Sweden’s SKF to cut 2,500 jobs worldwide

Swedish ball bearings manufacturer SKF announced on Tuesday that weakening demand in the automotive and industrial sectors has forced the company to trim its global workforce by 2,500 jobs.

Sweden's SKF to cut 2,500 jobs worldwide

While the company projects volume to decrease by 15 percent compared to last year, SKF still expects to report a fourth quarter operating profit between 1.6 and 1.7 billion kronor ($196 to 208 million).

While no jobs will be lost in Sweden, around 1,200 full time positions will be cut mainly in SKF’s Automotive Division, primarily affecting operations in the United States, France, Italy, Ukraine, Brazil and Argentina.

In addition, SKF plans to terminate contracts with 1,300 temporary employees and to place about 2,400 other employees an shorter working hours by the end of the quarter.

“The negative development within the automotive business has accelerated during the fourth quarter leading to significantly weaker demand than foreseen. Many customers have reduced production and are taking an extended shutdown period in December and January,” said SKF in a statement.

The company added it expects the cost of the restructuring efforts to cost around 470 million kronor, with 340 million kronor to be charged in fourth quarter.


1,000 jobs to go at Swedish energy giant

UPDATED: One thousand workers are set to be let go after Swedish state-owned energy company Vattenfall announced major staff cuts on Tuesday morning, in a bid to curb costs.

1,000 jobs to go at Swedish energy giant
Swedish energy giant Vattenfall is to cut 1,000 jobs. Photo: TT

The layoffs were revealed when Vattenfall presented its first quarter of the year report on Tuesday morning, in which the firm announced profits of almost five billion kronor ($580.27 million), compared to 8.2 billion in the same period last year.

"The demand for electricity has in the first quarter of the year continued to be weak and electricity prices have continued to fall," Vattenfall CEO Magnus Hall said in a press statement.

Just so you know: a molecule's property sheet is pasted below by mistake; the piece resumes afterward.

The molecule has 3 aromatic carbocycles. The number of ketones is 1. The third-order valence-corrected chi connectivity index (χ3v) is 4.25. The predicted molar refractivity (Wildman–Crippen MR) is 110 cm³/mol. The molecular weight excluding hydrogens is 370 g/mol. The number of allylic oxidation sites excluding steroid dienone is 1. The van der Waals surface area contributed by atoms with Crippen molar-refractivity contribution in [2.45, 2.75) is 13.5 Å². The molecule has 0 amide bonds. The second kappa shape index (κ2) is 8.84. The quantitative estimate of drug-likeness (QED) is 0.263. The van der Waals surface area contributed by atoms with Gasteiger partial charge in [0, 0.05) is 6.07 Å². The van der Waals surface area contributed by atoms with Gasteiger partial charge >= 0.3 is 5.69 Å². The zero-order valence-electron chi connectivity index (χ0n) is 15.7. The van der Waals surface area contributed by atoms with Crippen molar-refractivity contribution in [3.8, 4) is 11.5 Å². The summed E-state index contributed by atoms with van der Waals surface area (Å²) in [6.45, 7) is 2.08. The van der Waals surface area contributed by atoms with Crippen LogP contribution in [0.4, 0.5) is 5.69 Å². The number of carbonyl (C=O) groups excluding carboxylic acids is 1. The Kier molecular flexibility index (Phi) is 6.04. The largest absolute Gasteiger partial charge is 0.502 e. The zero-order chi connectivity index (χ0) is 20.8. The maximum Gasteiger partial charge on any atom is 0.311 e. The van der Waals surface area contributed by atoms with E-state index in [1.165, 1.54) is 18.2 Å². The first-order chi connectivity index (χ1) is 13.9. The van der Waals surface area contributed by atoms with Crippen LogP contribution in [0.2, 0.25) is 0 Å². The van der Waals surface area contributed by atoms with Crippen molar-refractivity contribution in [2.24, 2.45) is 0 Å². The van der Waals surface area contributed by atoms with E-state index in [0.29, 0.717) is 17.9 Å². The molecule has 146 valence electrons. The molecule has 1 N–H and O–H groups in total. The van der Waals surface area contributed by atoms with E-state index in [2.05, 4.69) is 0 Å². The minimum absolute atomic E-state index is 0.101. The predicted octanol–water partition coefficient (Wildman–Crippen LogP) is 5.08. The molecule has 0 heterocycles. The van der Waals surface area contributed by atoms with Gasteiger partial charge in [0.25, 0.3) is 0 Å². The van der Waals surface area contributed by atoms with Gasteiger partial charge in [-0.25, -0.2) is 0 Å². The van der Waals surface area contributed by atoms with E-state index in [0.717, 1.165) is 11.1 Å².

State-owned Vattenfall, a major provider of electricity in northern Europe and Britain, is now set to tighten the belt in a bid to curb losses, including speeding up the sale of its German brown coal plants and axing jobs. It has recently created six new operative areas: heat, wind, customers and solutions, generation, markets and distributions.

"At the same time we need to keep decreasing our costs and will reduce the number of employees by what corresponds to around 1,000 full-time jobs, half of which in staff roles. The new organization provides the conditions we need to operate a strong Northern European company," said Hall.

Vattenfall has previously struggled amid the harsh market conditions. As The Local reported last month, it could face asset write-downs of around eight billion kronor due to falling energy prices.

Since the Vattenfall Group bought energy giant Nuon in 2009, a deal which has been hotly debated in Sweden, the firm's assets have been written down by over 52 billion kronor. The final payment instalment is due on July 1st this year, when Vattenfall is obliged to buy the remaining 21 percent for a previously agreed sum of 19.2 billion kronor.

The company reported in February that it had been able to curb some of its losses in 2014. In its annual report, the company revealed a net loss of 8.18 billion kronor last year, which was an improvement on the 13.67 billion loss the year before.

"2014 was an eventful and challenging year that was characterized by weak demand, a surplus of production capacity and falling electricity prices," Hall said in a statement at the time.

The main explanation for the year's negative result was asset write-down charges worth 23.8 billion kronor, said Hall.

Many energy providers in Europe have made huge asset write-downs in the last two years because of weak demand for electricity against a background of sluggish economic activity.

They have also been caught out by the US shale energy boom, which has pushed down the price of coal for power generation, undermining the profitability of new gas-powered plants and some investment programmes.

Vattenfall, which employs more than 30,000, and has operations in Sweden, Finland, Denmark, Germany, the Netherlands and Britain did not specify where the lay-offs would take place.